Radiohead: Kid A – Album of The Decade
In the fractured music business, everyone is searching for the magic bullet. After roughly fifteen years of online access, musicians and labels still struggle with the amorphous, asymmetrical world of the web. Because they haven’t taken time to research how music fans want to receive their music, they remain puzzled by just how much doesn’t work on the web. Having a MySpace page is not a digital strategy. The think tank needs to be drained and filled with new thinkers. The future of music distribution will be determined by music fans not by the latest web start up with yet another “solution” that looks and smells like the old “solutions” – I point my finger at you Rdio, you Mog.
It requires a huge leap of faith to break the stranglehold of the curse of knowledge. It requires new thinking to get beyond the CD. What’s not required are predictions for music in 2010. There is nothing new in that post, just a repurposing of old ideas.
Except for iTunes, in the last decade, it seemed that every new music model was simply a replica of what had gone before. Here’s a partial list – Rhapsody, EMusic, Mog, Rdio, Spotify if you want a subscription plan, or just a list of online music databases if you’d prefer. Yet really all you need is Google Music Search, where you can stream music from the search results page.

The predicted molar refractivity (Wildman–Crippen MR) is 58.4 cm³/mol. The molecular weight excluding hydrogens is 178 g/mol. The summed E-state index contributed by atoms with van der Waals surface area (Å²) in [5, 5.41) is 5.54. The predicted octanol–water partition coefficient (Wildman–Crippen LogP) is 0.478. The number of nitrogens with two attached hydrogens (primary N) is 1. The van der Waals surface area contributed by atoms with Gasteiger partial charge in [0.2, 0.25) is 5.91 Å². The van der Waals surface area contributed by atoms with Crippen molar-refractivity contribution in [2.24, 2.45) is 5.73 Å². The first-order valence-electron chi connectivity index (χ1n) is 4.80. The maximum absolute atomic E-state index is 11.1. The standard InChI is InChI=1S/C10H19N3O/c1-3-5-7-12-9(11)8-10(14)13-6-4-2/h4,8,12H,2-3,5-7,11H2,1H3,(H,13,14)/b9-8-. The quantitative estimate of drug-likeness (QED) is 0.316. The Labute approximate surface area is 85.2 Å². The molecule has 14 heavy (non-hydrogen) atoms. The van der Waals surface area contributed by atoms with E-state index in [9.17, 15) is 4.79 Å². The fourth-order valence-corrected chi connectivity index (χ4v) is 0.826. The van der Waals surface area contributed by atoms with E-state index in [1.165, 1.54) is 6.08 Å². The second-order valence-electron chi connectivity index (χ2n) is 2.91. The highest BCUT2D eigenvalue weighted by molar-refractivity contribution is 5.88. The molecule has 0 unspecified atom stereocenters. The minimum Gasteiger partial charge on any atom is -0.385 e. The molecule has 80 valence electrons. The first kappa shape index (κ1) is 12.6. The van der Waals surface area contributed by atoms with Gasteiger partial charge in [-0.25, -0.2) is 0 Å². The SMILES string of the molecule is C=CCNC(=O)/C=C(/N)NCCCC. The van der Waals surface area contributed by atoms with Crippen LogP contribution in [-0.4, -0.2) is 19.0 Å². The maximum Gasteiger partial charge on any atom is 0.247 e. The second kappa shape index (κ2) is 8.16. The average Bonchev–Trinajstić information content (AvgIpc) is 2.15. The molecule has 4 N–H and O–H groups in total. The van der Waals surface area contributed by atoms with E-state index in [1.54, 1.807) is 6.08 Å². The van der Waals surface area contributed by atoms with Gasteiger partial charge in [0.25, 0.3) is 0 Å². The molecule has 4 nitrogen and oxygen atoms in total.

These services are all built on the backs of musicians and the deal they made with their labels to allow the aggregation of their music into these services. The end result is a shrinking income base as digital sales do not fill the gap that is widening as CD sales hit the floor.
The future may lie in the direct to fans sales model of a company like Topspin. Check out their case studies here. Basically offer your hardcore fan base, high-quality content at affordable prices, starting low and progressing all the way up to the biggest package. Topspin might just be the solution for musicians but I don’t want to play the prediction game.
For the last ten years the members of Radiohead have been experimenting with rock music. By drawing inspiration from electronic and jazz artists, using different instrumentation to keep things fresh and by basically caring deeply about their recorded output, they kicked off the decade with what is arguably the best rock album of the last ten years, Kid A. That link provides a great overview of how the album was conceived all the way through to its leaking on the Internet. Everything else that you’d want to know about Radiohead can be found here.
I have no best-of-the-decade list as music is too subjective. Any list that I could come up with would be about my musical taste, not the artists on the list. Instead I have concluded that Radiohead, who kept me most intrigued throughout the last ten years by consistently twisting and deconstructing my own ideas of rock music, surely deserves the accolade Band of The Decade. That feels too grandiose though, and inconsistent with what I think they are trying to achieve. I will declare though, that Kid A is my album of the decade.